Let me add that since my brother started to school much sooner than I, he would play “school” with me. Hence, before I was five years of age, he taught me to read and know my numbers and how they could be added together.  This enabled me to start in the nearby country school when I was only five years old and–going at my own pace–end eighth grade at the age of twelve.  I owe so much to my brother, a bomber pilot in WWII, a commercial pilot who later died prematurely of a brain aneurism.

But that isn’t the story I want to tell here. Once, my brother and I felt we badly needed a coaster wagon.  There were great hills nearby for coasting, so we contracted to sell Cloverine Salve.  This was and is a very good salve.  The company gave us this deal: After we sold a particular number of tins of salve, our parents could purchase this wonderful wagon at a reduced price that perhaps they could afford. Not only was the salve only $1 per can, but we also offered a gorgeous 9 x 11 picture suitable for framing, depicting a beautiful scene of nature, a wonderful likeness of a famous actress, a Persian cat or even a St. Bernard dog saving a life, absolutely free with every purchase. We managed, with wonderful relatives and neighbors, to sell our quota and had many bumpy exciting rides down our nearby hills.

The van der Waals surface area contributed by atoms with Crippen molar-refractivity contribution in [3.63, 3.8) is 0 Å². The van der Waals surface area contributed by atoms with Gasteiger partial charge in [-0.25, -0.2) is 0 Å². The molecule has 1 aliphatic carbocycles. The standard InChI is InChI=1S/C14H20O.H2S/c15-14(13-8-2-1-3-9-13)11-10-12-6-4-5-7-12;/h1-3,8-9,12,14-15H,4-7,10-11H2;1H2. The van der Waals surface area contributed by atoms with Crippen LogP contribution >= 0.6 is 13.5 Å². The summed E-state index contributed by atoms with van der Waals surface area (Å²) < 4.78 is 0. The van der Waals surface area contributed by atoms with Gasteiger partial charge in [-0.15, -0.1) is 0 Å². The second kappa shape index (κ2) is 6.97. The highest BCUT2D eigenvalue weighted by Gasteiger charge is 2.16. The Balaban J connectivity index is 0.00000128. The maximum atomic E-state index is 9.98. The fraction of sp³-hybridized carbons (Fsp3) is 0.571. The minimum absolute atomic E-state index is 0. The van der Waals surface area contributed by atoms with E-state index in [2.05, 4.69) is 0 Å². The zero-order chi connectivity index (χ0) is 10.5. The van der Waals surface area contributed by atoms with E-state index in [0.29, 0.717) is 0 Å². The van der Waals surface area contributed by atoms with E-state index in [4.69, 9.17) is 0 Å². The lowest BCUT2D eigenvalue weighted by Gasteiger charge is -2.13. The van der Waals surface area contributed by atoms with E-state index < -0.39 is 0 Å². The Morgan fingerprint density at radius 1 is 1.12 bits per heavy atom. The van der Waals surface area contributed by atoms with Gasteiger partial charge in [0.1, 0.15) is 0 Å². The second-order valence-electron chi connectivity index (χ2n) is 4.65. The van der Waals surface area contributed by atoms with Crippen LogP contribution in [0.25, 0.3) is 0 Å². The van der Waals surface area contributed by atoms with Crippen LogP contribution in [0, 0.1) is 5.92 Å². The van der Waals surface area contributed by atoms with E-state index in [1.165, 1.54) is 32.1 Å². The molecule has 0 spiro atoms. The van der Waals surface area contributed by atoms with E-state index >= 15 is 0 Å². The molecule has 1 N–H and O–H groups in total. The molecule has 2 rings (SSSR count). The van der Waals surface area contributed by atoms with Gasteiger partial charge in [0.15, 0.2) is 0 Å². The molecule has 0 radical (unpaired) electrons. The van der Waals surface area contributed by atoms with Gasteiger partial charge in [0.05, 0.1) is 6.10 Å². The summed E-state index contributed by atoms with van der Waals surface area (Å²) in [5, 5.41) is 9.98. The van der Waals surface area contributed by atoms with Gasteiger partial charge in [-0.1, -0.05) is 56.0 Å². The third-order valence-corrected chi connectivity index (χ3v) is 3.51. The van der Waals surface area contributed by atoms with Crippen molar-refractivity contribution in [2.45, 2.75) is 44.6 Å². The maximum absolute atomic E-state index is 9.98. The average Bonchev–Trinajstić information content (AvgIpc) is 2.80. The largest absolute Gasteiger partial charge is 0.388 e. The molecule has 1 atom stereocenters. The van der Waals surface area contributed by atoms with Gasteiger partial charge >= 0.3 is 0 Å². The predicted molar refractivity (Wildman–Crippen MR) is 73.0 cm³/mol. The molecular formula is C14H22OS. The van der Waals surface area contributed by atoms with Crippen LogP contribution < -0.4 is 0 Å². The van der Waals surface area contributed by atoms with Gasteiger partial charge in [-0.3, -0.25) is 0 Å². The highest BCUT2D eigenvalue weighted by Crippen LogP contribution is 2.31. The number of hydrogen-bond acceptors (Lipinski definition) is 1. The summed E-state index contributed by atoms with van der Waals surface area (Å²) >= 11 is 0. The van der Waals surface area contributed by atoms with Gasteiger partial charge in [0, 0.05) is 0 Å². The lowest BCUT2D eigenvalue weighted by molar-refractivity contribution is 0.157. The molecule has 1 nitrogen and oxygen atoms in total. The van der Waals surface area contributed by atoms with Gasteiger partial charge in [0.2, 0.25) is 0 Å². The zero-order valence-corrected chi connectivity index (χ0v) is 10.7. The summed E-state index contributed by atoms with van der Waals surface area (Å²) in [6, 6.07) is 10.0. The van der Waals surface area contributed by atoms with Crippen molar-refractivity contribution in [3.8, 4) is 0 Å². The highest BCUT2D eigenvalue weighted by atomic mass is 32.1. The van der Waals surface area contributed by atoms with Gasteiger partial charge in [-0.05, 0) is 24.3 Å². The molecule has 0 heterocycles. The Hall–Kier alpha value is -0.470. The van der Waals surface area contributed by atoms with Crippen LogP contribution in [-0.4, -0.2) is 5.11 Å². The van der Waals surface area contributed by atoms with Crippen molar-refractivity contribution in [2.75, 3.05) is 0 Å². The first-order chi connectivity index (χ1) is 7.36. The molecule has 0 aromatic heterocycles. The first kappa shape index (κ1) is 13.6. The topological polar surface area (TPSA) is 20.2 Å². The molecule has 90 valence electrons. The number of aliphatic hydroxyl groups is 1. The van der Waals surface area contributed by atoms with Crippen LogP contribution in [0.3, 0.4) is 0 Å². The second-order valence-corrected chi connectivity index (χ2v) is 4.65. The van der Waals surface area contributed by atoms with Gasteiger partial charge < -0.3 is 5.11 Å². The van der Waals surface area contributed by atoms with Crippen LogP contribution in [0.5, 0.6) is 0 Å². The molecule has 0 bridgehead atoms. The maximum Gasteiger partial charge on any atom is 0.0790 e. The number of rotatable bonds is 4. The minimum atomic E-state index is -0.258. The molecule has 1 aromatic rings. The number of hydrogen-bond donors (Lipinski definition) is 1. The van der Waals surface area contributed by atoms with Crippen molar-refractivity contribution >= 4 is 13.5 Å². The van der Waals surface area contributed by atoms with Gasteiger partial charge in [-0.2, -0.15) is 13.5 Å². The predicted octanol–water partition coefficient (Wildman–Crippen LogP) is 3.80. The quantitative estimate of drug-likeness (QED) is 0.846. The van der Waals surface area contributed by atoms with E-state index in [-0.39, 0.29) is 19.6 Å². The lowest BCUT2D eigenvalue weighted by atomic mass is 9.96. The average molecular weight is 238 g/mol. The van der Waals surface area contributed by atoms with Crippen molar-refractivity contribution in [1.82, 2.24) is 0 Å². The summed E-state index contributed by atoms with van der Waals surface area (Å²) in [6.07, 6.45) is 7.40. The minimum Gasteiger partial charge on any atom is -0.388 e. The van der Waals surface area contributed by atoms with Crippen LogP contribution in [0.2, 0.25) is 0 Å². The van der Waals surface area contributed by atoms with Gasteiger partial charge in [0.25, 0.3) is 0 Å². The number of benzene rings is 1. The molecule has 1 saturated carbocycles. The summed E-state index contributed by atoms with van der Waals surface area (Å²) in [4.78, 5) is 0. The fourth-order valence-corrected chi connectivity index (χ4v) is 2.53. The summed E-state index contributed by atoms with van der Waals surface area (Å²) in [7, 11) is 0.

My memory of this was brought to mind when I received a catalog yesterday with a few “Trusted Remedies” included.  There it was. The picture of our Cloverine Salve in the same attractive tin.  But, as I have said, all things change.  In this case it is the price1  How lucky my neighbors were to have purchased Cloverine back in my early days when we made it available to them for one dollar.  The retail price in yesterday’s catalog was $7.99.

I am thankful that not everything changes.  The love of family, friends, and neighbors is still there today.  Sometimes we forget to appreciate its presence; we should talk about it even more than we do.  We should hold fast to some things–family relationships, values and the like–as we accept the changes that we cannot change and work diligently at stopping the changes that threaten us and the world we know.

Reminiscing